The first is that, for many people from ethnic minority groups, there’s a lack of trust in the individuals and organisations that advise on vaccine uptake.
The second barrier is that there’s little linguistically and culturally appropriate information on matters of concern about COVID vaccines, including honest discussions of benefits and harms. Information provided might be factually accurate, but only available in English, when people speak other languages. Or it might be overly technical, or unobservant of cultural values and norms.
The final barrier is a practical one: inconvenient timings and locations for vaccine appointments.
The discussions revealed that lack of trust in particular drives many vaccination decisions. Sundus, one of our community organisation partners, summarised it like so:
There is a “hostile environment” in the UK which goes beyond the healthcare system and vaccinations; other injustices, such as Windrush and the Grenfell Tower fire, have contributed to a lack of trust. These set the tone for minority ethnic voices not being heard or believed. A “broken relationship” exists.
How to increase uptake
It should come as no surprise that the ways suggested to improve vaccine uptake aim to tackle each of these barriers in turn. The research and discussions underlined the need to use trusted messengers, make sure that vaccine information is appropriate to the community being targeted, and be flexible about venues and times for vaccination. Any approach to increasing vaccine uptake in ethnic minority communities needs to consider all three strategies.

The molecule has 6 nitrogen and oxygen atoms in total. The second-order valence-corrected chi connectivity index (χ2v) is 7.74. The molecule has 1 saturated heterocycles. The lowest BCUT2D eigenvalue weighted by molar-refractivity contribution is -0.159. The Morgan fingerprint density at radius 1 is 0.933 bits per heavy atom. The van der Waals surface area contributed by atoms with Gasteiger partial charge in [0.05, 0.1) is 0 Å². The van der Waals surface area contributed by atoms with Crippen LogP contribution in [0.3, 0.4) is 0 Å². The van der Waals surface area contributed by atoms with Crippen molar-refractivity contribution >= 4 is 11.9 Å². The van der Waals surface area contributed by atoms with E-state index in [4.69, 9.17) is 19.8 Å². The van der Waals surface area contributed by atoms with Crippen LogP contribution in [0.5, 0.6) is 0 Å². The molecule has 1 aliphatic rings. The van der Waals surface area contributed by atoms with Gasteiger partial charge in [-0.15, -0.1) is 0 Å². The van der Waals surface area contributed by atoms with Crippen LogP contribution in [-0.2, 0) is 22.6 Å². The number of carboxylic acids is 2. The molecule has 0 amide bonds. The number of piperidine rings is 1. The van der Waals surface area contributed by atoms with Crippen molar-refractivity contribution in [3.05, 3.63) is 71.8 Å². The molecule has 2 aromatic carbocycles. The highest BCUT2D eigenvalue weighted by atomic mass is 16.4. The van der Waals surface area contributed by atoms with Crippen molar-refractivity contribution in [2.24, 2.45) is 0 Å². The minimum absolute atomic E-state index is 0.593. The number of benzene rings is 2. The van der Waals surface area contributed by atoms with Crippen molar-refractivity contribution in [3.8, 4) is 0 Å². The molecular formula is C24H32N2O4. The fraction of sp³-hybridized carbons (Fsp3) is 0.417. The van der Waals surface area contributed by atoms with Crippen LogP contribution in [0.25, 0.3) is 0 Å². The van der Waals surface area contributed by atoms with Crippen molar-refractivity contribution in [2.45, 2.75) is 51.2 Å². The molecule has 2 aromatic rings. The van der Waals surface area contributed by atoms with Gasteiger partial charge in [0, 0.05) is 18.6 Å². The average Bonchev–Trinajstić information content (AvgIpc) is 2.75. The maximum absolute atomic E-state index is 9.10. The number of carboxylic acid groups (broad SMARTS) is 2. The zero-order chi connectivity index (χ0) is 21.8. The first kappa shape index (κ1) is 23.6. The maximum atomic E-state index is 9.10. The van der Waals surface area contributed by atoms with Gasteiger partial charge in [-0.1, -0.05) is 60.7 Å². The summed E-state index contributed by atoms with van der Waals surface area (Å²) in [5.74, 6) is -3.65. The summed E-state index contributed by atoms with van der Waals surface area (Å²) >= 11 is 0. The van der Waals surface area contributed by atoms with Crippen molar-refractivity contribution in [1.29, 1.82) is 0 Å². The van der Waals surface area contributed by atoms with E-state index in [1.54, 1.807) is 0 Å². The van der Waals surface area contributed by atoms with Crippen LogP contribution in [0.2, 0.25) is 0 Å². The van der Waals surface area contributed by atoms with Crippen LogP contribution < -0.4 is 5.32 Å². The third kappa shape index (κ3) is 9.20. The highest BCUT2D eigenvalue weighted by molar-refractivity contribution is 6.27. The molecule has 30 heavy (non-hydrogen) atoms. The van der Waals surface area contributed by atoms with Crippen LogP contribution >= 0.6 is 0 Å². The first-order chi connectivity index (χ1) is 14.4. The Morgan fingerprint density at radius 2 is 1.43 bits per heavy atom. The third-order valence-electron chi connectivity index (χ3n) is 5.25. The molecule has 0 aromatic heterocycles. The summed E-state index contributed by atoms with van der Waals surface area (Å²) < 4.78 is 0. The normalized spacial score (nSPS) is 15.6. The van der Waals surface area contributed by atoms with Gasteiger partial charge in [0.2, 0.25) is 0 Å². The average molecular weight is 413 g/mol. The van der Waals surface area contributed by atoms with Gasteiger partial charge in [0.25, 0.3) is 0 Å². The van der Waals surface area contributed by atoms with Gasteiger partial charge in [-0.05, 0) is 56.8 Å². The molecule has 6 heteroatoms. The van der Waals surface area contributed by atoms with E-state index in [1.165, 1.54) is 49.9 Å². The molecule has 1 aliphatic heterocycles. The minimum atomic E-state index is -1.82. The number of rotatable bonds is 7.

These strategies sound simple, but none can be done well without knowing who is trusted, what is appropriate and how to be flexible. Answering those questions needs direct engagement with organisations that understand and have the trust of ethnic minority communities.
Indeed, this is one of our key lessons: organisations promoting vaccine uptake need to engage directly with ethnic minority communities to correctly tailor their efforts to get more people vaccinated. Messaging, for example, may be scientifically correct, but often uses language that means the message is lost. As another community organisation partner, Phanuel, put it:
People naturally delivering messages on social media was resonating more than the corporate speak of public health messaging. Need to ask, how would you deliver this message if you were talking to friends on WhatsApp?
Finally, evaluation of vaccine strategies is crucial. We uncovered what might work, but there’s remarkably little rigorous evidence on the effect of any strategy to improve vaccine uptake in ethnic minority groups, whether for COVID or any other disease. To protect as many people as we can in the future, that needs to change.
Shaun Treweek has received funding from the UK Economic and Social Research Council (grant ES/W001403/1).
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This content was originally published by The Conversation. Original publishers retain all rights. It appears here for a limited time before automated archiving. By The Conversation